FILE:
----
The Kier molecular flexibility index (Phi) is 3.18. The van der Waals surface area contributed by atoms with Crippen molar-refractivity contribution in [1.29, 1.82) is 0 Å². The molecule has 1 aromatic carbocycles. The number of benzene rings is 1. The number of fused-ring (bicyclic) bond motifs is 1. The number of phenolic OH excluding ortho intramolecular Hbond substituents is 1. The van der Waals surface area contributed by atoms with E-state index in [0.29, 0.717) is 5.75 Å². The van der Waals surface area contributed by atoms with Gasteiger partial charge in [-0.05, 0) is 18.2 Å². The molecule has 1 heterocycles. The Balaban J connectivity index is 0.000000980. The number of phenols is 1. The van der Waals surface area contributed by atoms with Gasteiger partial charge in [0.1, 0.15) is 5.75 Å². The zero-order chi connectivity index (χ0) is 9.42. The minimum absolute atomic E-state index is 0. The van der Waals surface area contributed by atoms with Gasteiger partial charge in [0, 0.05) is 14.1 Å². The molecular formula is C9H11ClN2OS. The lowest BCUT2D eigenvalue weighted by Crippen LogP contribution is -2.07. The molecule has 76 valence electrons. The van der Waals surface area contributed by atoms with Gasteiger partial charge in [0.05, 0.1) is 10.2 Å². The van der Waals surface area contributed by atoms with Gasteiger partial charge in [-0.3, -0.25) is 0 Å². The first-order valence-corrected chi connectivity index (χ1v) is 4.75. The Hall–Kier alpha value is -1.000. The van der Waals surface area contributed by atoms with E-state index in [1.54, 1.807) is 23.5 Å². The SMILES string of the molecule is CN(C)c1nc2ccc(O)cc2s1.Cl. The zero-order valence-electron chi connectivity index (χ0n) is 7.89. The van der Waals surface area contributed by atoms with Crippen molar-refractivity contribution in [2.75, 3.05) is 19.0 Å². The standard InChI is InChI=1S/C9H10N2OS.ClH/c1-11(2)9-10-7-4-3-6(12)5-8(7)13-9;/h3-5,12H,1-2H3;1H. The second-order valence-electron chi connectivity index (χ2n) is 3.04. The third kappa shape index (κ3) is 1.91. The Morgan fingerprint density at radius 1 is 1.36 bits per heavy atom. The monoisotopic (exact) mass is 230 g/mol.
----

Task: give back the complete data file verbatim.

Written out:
The Kier molecular flexibility index (Phi) is 3.18. The van der Waals surface area contributed by atoms with Crippen molar-refractivity contribution in [1.29, 1.82) is 0 Å². The molecule has 1 aromatic carbocycles. The number of benzene rings is 1. The number of fused-ring (bicyclic) bond motifs is 1. The number of phenolic OH excluding ortho intramolecular Hbond substituents is 1. The van der Waals surface area contributed by atoms with E-state index in [0.29, 0.717) is 5.75 Å². The van der Waals surface area contributed by atoms with Gasteiger partial charge in [-0.05, 0) is 18.2 Å². The molecule has 1 heterocycles. The Balaban J connectivity index is 0.000000980. The number of phenols is 1. The van der Waals surface area contributed by atoms with Gasteiger partial charge in [0.1, 0.15) is 5.75 Å². The zero-order chi connectivity index (χ0) is 9.42. The minimum absolute atomic E-state index is 0. The van der Waals surface area contributed by atoms with Gasteiger partial charge in [0, 0.05) is 14.1 Å². The molecular formula is C9H11ClN2OS. The lowest BCUT2D eigenvalue weighted by Crippen LogP contribution is -2.07. The molecule has 76 valence electrons. The van der Waals surface area contributed by atoms with Gasteiger partial charge in [0.05, 0.1) is 10.2 Å². The van der Waals surface area contributed by atoms with Gasteiger partial charge in [-0.3, -0.25) is 0 Å². The first-order valence-corrected chi connectivity index (χ1v) is 4.75. The Hall–Kier alpha value is -1.000. The van der Waals surface area contributed by atoms with E-state index in [1.54, 1.807) is 23.5 Å². The SMILES string of the molecule is CN(C)c1nc2ccc(O)cc2s1.Cl. The zero-order valence-electron chi connectivity index (χ0n) is 7.89. The van der Waals surface area contributed by atoms with Crippen molar-refractivity contribution in [2.75, 3.05) is 19.0 Å². The standard InChI is InChI=1S/C9H10N2OS.ClH/c1-11(2)9-10-7-4-3-6(12)5-8(7)13-9;/h3-5,12H,1-2H3;1H. The second-order valence-electron chi connectivity index (χ2n) is 3.04. The third kappa shape index (κ3) is 1.91. The Morgan fingerprint density at radius 1 is 1.36 bits per heavy atom. The monoisotopic (exact) mass is 230 g/mol.